1. This is something of great interest to me. I have a couple of your RS1 and RS2 slings and a couple of them I use on my ARs that are oriented for precision shooting. I have changed the controls on those ARs to do more with the right hand, but it is still not optimal. It works though. However, for the lighter weight AR carbines I have, I could really use a tactical sling that also provides some level of shooting support. It had not occurred to me to try the stabilization method you mention here, but I am going to give it a shot (pun intended).
    ILya

  2. I’m curious to hear more of your observations as well. I have one of your RS1 slings on my a 10/22 and have enjoyed using it for Appleseed events. I am just starting to set up my 1st AR and it is currently more carbine orientated (16″ 1/7, MidLength Gas, A2 front sight). I have been looking for a sling that might also offer some aid as a shooting support but it sounds like I’ll have to wait a bit for a RifleCraft one. Of the current slings on the market, I’m currently leaning towards the new Magpul MS1 since it seems like a simple 2point sling with easy length adjustments. The Vickers Blue Force Sling (VCAS) was the other I was considering.

    • The Vickers is well made, and I like that the quick adjust is a closed system, but I don’t think that there’s quite enough range of adjustment. I’ve found that it’s useful to have a LOT of adjustment. I’ll have to take a look at the Magpul.

      • Thanks. I see what you mean about the long maximum adjustment length being important. I maxed out a USGI cotton sling and attached it at the FSB swivel and at the buttstock swivel. Attempting to carry the rifle across the front of my body resulted in the buttstock at nose-level.

        • Nose level is unacceptable in my opinion. I’ve managed to get mine down to upper lip level, which is a huge step in the right direction 🙂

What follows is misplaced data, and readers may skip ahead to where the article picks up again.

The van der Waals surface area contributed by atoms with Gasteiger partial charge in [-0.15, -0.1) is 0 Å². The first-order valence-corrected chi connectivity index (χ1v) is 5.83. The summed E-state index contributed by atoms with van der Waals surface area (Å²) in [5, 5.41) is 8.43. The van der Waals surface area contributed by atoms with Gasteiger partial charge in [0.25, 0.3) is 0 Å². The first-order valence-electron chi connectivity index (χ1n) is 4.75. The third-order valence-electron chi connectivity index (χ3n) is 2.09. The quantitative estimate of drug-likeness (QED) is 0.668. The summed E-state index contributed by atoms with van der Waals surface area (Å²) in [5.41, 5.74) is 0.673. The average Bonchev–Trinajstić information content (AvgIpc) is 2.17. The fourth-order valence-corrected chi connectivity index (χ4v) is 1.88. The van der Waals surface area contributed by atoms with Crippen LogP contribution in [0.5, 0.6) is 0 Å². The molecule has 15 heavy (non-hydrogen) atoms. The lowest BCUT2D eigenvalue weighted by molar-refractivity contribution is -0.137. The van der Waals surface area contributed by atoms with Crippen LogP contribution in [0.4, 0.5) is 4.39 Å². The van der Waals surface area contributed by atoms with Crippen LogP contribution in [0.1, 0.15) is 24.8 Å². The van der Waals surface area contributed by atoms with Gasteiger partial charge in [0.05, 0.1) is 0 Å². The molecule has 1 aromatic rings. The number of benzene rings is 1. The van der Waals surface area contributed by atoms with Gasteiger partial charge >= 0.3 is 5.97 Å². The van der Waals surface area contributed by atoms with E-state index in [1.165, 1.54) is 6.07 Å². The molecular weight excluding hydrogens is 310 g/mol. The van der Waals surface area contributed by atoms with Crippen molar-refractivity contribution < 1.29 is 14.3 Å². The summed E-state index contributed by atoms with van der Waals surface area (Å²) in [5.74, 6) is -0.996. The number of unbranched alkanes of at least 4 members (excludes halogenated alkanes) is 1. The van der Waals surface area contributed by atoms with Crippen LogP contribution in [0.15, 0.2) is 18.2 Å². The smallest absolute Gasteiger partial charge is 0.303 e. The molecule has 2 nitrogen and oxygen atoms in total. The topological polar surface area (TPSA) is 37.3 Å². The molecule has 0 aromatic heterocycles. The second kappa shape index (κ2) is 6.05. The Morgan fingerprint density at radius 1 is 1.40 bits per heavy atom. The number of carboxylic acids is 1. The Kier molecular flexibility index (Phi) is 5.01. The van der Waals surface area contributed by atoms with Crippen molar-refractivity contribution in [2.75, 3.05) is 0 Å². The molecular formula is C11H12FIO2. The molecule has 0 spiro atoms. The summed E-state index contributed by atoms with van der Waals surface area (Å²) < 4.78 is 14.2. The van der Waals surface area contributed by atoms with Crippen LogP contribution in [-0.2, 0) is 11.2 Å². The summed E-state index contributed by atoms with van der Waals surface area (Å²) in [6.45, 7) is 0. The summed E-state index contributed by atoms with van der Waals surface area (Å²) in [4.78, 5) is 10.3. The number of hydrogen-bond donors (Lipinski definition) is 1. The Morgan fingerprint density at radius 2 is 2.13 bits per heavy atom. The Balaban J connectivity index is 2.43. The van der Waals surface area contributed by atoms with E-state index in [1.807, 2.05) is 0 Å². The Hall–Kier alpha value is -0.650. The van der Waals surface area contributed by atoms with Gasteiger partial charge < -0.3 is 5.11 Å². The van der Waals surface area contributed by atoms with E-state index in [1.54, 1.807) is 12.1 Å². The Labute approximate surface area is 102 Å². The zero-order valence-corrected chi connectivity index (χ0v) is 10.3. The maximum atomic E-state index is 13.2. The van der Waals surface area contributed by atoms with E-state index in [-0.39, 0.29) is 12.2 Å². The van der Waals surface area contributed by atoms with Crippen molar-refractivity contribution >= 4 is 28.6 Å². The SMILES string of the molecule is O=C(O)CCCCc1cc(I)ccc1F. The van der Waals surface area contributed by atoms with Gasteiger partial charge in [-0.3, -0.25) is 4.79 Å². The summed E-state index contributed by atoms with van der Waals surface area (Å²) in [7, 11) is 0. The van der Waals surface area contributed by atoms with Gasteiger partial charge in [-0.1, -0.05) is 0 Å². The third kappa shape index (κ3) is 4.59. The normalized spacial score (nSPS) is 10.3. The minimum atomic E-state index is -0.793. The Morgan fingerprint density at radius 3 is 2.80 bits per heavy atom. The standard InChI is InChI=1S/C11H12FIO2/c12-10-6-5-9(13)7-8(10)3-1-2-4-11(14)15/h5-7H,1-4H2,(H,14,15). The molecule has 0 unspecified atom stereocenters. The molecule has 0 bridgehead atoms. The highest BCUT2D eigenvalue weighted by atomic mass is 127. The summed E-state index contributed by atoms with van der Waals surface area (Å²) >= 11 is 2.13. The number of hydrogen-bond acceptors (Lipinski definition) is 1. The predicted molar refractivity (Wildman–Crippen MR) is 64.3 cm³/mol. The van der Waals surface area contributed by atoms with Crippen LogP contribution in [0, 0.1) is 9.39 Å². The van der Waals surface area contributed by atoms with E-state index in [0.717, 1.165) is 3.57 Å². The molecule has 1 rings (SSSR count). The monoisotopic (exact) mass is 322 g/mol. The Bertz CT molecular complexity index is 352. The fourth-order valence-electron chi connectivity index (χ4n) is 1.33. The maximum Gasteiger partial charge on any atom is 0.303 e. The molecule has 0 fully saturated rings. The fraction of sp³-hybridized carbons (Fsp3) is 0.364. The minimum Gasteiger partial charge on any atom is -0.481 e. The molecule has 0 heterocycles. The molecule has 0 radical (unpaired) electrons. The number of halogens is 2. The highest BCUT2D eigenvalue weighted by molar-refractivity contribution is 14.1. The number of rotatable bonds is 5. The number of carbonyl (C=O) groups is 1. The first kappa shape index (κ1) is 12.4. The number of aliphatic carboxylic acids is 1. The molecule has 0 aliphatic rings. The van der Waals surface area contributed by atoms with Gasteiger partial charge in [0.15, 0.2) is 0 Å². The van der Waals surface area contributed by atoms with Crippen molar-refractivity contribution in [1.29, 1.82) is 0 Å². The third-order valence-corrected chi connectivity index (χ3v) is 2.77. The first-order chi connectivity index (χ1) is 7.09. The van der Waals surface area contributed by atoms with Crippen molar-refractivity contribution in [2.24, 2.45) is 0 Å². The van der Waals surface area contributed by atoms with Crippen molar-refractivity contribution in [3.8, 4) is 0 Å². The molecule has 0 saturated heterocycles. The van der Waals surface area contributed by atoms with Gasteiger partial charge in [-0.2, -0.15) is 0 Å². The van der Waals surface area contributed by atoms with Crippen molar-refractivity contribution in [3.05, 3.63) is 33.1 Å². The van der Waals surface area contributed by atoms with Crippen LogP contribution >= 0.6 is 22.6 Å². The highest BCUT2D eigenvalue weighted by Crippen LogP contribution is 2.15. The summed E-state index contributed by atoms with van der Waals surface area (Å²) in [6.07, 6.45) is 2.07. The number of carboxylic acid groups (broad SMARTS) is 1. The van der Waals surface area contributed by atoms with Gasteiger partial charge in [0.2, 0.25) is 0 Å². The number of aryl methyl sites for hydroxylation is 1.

3. Very interesting RS. As you say, not enough to be conclusive but certainly indicative – would you care to comment (subjectively is fine) about how the results compare to the same sitting position but without using a sling for support at all?

    cheers, jonno

    • I think you are right. I should have done a control group. It is possible, though I think unlikely, that the tactical style support did nothing for me at all.

  4. I have purchased more RS slings than I care to admit and am a strong believer in the utility of the loop sling as a shooting aid.

    I’ve spent a lot of time and energy trying to figure out how to make the RS sling that I like so much into a “tactical” cross-body sling for an AR. Eventually, I had a special bracket machined to replace the front sling swivel, and it did work in principle, just not with my particular combination of AR handguard and scout scope.

    Ever since that experiment, I’ve been waiting for RS to reveal the simple and elegant solution that has eluded me for so long. Based on this post, I suppose I’ll have to wait a little longer!

    • My mind is working through it. You know when you walk into a room and you don’t know why that your mind must be solving some serious issues.

  5. I used my RS2 in a 3 Gun match in December. The way we used slings was simply to sling it behind the back when moving from one string (pistol usually) to the next. Then I unslung the rifle and shot that string before abandoning it and moving on. In that context the RS2 worked very well. It carried the rifle where I needed it and I could then loop up and shoot the rifle portion. I’m very interested in a tactical sling for 3 Gun but my desire would be to keep the loop. I run mine loose enough to get into and out of quickly but the stability it provides allowed me to shoot long targets offhand that others were either bracing or going prone for. I think such a sling has real potential as a competition multiplier. Drop me a line if you want more feedback. I took the RS2 off but I think I’ll put it back on and run the next match and see how it compares to the last 2 matches where I didn’t use it. I’ll let you know.

  6. Interesting pursuit there RS. If you can come up with a combo speed loop/tactical sling that would be a game-changer for the CQB crowd.